Practically every security function can extract value from the exponential benefits and technical advantages of a robust security intelligence program. Take this into account as you determine your implementation strategy with clear priorities in mind and ideas for who will benefit the most right out of the gate. Six, 12, 18 months from now, how do you want your organization to be using security intelligence? What will it take to get there?

Starting smart is about starting with purpose — not just speed — in mind. Whether you want to implement a single security intelligence solution area or all six, the most successful organizations we see tend to begin similarly — with a clear, concerted approach based on a set timeline. Adopt an agile mindset for both your security intelligence rollout and ongoing activities. Doing so will keep you dynamic and poised to shift as quickly as your adversaries.

Advance When and How You Want

Since security intelligence is modular, your adoption of it can be too. For instance, maybe you’re using security intelligence to monitor the dark web and you begin to realize the value it would bring as a correlation and enrichment source for your incident response and security operations, as well. Within a short timeframe, you can have your security intelligence inserted directly into your SIEM, to keep the bulk of your work on the analytics platform your team already knows inside and out. From that point on, it’s up to you. With the flexibility Recorded Future enables, security intelligence quickly becomes an in-demand security capability across your security teams.

Kick-Off With Quick Wins

Wherever you are in your security intelligence journey, there are easy, practical steps that will ensure you get the most from security intelligence. When you begin your next security intelligence project, make sure you:

Identify success metrics and reports early on. Assign performance metrics for security intelligence before launching new capabilities. You may elect to benchmark your mean-time-to-remediate (MTTR) new threats, the number of alerts that are enhanced with intelligence, or how many feeds are being ingested. Alternatively, you could measure analyst efficiency. For example, one study shows that Recorded Future improved customers’ security workflows by 50%. If you expect similar efficiency gains given the size and scope of your security intelligence and automation plans, you can track a similar percentage gain for your organization. As long as the metrics you set are based on realistic assumptions, you will have a valuable barometer to continuously mature your program over time.

Recognize the ROI. You will see nearly instantaneous returns on your initial investments into security intelligence. An independent analysis conducted by Forrester found that Recorded Future customers have seen 328% ROI on their security intelligence improvements. With a short, 3-month payback period and high ROI, articulating the value in terms of business benefit should help you gain internal buy-in.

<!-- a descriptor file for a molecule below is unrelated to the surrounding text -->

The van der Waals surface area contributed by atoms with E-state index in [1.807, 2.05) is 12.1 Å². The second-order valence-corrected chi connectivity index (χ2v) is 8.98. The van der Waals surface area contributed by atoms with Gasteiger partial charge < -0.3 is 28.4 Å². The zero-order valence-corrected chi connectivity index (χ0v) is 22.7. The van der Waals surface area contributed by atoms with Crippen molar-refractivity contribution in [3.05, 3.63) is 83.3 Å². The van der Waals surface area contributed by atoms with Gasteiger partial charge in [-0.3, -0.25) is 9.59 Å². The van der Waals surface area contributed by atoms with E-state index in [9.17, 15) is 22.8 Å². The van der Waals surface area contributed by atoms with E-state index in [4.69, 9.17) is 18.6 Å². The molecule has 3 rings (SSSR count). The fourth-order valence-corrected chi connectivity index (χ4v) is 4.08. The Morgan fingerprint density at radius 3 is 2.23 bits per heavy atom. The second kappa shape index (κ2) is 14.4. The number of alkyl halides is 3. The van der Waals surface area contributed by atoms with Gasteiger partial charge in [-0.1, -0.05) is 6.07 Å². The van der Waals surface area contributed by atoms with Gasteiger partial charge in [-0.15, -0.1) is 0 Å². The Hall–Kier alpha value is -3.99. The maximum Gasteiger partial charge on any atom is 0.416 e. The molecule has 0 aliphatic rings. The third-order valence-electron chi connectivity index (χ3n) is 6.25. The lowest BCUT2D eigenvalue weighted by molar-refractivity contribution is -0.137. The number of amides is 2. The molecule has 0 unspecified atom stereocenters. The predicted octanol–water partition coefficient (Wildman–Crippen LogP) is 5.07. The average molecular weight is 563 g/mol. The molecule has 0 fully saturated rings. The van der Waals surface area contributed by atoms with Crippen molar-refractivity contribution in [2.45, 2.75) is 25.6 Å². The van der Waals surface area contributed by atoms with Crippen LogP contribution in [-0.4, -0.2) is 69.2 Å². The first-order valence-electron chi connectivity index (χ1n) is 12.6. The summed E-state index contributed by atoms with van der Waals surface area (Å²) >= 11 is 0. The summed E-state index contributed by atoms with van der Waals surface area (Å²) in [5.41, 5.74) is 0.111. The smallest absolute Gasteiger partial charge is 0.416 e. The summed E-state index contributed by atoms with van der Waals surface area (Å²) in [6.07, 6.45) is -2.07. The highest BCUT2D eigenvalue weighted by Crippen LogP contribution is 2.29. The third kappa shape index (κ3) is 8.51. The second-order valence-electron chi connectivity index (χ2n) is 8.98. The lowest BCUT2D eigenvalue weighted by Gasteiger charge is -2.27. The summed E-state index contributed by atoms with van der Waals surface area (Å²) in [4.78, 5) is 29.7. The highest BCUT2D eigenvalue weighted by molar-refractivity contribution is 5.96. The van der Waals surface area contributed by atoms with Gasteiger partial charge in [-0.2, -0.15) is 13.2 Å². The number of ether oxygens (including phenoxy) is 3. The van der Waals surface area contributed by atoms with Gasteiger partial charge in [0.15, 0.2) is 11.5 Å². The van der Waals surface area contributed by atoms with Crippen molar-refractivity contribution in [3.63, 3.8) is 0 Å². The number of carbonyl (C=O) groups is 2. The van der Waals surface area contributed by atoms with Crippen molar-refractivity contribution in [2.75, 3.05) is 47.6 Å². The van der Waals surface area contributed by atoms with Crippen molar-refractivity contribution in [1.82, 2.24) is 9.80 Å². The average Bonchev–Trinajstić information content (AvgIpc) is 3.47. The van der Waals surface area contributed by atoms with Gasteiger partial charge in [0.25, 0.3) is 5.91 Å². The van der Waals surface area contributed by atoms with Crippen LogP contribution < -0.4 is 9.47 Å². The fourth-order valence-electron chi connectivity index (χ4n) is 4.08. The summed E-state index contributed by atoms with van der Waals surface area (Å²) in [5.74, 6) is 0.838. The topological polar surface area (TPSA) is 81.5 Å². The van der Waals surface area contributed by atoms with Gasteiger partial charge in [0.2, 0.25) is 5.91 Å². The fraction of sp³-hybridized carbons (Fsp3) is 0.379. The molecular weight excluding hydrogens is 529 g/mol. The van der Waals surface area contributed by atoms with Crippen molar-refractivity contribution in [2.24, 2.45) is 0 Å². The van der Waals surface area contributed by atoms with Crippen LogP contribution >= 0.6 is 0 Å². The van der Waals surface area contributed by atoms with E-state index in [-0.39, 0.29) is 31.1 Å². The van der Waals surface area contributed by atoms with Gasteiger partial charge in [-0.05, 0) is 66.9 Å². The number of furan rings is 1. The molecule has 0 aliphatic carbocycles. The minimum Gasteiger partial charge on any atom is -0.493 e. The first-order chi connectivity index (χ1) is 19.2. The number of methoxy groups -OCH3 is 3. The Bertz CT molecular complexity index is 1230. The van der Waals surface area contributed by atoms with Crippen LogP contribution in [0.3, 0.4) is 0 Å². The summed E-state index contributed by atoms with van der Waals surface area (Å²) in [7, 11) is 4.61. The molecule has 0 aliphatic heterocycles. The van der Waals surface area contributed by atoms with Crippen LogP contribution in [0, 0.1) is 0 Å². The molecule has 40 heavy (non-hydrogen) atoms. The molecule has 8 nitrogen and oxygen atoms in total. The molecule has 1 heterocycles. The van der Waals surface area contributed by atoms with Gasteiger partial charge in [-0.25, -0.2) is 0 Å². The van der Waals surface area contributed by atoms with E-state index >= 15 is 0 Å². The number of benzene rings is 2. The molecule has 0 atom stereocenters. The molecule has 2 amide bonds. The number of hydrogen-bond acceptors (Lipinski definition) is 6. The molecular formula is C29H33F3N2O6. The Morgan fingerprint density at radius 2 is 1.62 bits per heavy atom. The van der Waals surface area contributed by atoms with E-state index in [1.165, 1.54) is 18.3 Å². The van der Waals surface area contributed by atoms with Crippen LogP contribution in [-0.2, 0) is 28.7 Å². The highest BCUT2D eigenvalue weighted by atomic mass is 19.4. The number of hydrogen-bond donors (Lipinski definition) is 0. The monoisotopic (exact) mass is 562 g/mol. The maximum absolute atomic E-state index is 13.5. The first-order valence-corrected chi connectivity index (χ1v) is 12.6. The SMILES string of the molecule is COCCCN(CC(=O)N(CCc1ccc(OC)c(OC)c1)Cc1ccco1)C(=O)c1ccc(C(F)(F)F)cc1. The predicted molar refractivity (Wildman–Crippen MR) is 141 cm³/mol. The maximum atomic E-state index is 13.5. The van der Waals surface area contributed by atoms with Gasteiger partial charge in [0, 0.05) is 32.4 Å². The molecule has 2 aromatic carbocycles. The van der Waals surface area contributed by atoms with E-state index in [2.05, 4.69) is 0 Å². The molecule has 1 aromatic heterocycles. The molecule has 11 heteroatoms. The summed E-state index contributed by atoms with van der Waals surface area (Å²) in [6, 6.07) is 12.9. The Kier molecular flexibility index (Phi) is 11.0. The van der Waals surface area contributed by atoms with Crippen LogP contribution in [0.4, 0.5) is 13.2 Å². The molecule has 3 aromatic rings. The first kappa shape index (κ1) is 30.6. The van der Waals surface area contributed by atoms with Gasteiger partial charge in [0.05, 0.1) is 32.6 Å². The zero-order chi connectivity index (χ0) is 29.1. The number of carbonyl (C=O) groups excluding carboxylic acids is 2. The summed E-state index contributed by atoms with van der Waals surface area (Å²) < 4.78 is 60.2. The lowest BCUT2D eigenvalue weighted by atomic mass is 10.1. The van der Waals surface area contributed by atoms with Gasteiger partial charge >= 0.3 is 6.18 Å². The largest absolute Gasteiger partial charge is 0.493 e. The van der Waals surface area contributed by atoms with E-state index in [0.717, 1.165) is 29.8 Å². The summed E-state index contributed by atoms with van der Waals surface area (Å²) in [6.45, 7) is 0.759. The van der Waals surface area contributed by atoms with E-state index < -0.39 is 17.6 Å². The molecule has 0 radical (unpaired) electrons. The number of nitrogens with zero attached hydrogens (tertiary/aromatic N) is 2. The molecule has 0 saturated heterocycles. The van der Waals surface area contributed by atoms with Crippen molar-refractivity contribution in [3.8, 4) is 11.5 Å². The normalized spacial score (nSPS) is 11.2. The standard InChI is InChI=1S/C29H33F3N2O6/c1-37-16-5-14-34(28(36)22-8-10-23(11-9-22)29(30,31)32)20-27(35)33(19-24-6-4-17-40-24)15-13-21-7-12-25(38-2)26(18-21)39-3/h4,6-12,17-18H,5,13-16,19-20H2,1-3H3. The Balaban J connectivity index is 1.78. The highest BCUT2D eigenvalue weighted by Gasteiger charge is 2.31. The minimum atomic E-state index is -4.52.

Identify opportunities with the security tools you already use. Integrating security intelligence into your existing technologies and applications is an excellent first step. This minimizes the disruption to existing work streams and adds netnew capabilities that accelerate or enhance the outputs of the existing work being done. Recorded Future works with all of the leading security technology providers to offer quick, templated integrations for solutions in categories like SIEM, SOAR, IR, EDR, GRC, and many more. For even further integration and system customization, Recorded Future provides robust, bi-directional RESTful APIs to support your work the way you need it.

Loop security intelligence back in for continuous feedback. Insights from security intelligence empower security decision-makers with an unbiased lens into many facets of their operations and external threat environment. During your strategic planning, it’s worth spending some time analyzing recent reports and detected events for emerging trends in attack vectors that may influence the projects and strategies you choose to prioritize.

Reach Higher With Security Intelligence

Security intelligence is the cyber fuel you need to power and propel your security forward. Use it to extend your visibility, to elevate your output, and to automate your response for any or all six solution areas.

As you embed security intelligence more broadly throughout your organization, the returns you see will begin to grow exponentially within and across each solution. Whatever your priorities, security intelligence will evolve with them to amplify your risk reduction efforts and drive you — your team, your objectives, your business — to reach even higher echelons of performance and efficiency.

Source: Recorded Future

Thomas Apel Published by Thomas Apel

, a dynamic and self-motivated information technology architect, with a thorough knowledge of all facets pertaining to system and network infrastructure design, implementation and administration. I enjoy the technical writing process and answering readers' comments included.